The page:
In perhaps a worst-case scenario, if there is wholesale cutting of retiree health care benefits and pensions, this national might well experience a social upheaval not seen since the days of the Great Depression. With the once-sacred social contract and social safety net being shredded before their eyes, retirees facing the economic abyss would have nothing to lose by demanding fundamental changes in the nation’s governmental and economic systems.

One can envision massive marches on Washington by the retirees of today and tomorrow, ala the civil rights marches of the 1960s, to confront those who refused to act on their behalf, and on corporate headquarters, as well. The foundation of capitalistic America could be shaken to the core.

However, the future for retirees is not entirely bleak. An all-volunteer organization has been formed to focus public attention on the grave problems facing retirees and to try to generate interest from the public and candidates for public office. It is called the Ad Hoc Coaliition to Restore Retirement Security.

It’s a highly diverse coalition involving about every type of retiree you can imagine in terms of
age, gender, race, national origen, geography, political affiliation, occupation and retirement activity.

The members are united in their purpose: to make business and industry keep their promises so that retirees may enjoy the fruits of their labor in their "golden" years. After all, retirees are in large part the ones who built their companies to what most of them are today: golden.

Ad Hoc Coalition members occupy the moral high ground on the issues; they are fighting for what America is supposed to be all about. They are setting an example for other retirees (and future retirees) by refusing to lie down and play dead in the face of assaults in business and government who place corporate concerns above human worth and dignity.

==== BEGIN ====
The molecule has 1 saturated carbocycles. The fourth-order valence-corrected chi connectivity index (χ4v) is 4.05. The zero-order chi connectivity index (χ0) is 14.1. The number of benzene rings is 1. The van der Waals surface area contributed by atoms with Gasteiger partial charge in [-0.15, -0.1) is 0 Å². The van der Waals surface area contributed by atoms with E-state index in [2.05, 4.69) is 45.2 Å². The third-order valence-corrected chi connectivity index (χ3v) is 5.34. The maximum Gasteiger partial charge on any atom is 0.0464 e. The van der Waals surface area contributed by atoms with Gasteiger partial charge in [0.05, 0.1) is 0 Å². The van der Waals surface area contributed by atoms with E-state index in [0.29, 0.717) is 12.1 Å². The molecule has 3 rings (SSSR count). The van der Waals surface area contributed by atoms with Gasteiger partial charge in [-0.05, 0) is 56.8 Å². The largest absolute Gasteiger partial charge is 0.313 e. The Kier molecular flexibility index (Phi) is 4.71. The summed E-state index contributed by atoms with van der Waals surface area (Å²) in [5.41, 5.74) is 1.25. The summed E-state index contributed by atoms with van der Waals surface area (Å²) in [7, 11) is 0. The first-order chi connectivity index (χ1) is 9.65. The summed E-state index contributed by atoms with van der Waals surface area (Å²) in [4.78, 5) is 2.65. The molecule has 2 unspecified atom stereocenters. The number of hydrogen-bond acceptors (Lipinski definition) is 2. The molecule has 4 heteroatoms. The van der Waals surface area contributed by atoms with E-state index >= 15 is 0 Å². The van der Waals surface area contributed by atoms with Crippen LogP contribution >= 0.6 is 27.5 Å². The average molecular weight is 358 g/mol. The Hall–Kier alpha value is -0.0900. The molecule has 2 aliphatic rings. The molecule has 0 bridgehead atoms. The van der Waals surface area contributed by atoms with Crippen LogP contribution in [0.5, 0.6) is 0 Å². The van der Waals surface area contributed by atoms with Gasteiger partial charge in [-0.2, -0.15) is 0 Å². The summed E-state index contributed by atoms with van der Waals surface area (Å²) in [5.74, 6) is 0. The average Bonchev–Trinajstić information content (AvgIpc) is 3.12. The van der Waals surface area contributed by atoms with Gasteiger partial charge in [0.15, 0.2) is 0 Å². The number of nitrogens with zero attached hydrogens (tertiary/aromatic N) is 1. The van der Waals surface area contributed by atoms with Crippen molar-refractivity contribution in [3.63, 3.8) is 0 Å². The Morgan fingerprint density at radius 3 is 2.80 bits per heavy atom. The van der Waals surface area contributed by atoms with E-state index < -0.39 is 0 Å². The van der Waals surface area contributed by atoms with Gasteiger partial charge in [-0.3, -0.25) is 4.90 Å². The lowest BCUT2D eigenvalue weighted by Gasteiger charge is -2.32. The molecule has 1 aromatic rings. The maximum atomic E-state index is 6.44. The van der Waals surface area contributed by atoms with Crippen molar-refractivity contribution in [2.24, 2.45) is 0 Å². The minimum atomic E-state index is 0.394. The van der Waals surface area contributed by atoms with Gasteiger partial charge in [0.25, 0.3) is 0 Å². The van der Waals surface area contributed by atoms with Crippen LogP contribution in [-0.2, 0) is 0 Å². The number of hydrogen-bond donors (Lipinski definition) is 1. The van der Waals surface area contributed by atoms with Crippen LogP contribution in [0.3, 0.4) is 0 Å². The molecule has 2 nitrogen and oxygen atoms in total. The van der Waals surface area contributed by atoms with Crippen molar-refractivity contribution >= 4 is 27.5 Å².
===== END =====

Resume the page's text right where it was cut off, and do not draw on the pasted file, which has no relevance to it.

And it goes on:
Those who are retired, and those who hope to retire with some degree of comfort some day, must realize that however benevolent their former employers once might have been, the days of beneficence and trust are gone forever. Retirees now must act in their own interest – indeed, for their self-preservation – by contacting their senators and Congressional representatives and urging them to promptly enact legislation ensuring that retirees will receive their hard-earned and long-promised pensions and health care benefits.

There should be no delay, interruption or revocation. Promises made must be promises kept. Promises broken mean grim futures for millions of Americans.
"Attention must be paid."

The Ad Hoc Coalition to Restore Retirement Security intends to make sure it is. Further information on the coalition can be obtained at www.restoreretirementsecurity.org.

Will Shapira is a retired public relations representative for major corporations and non-profit organizations. He once was a news reporter and writer for Minnesota's largest radio stations.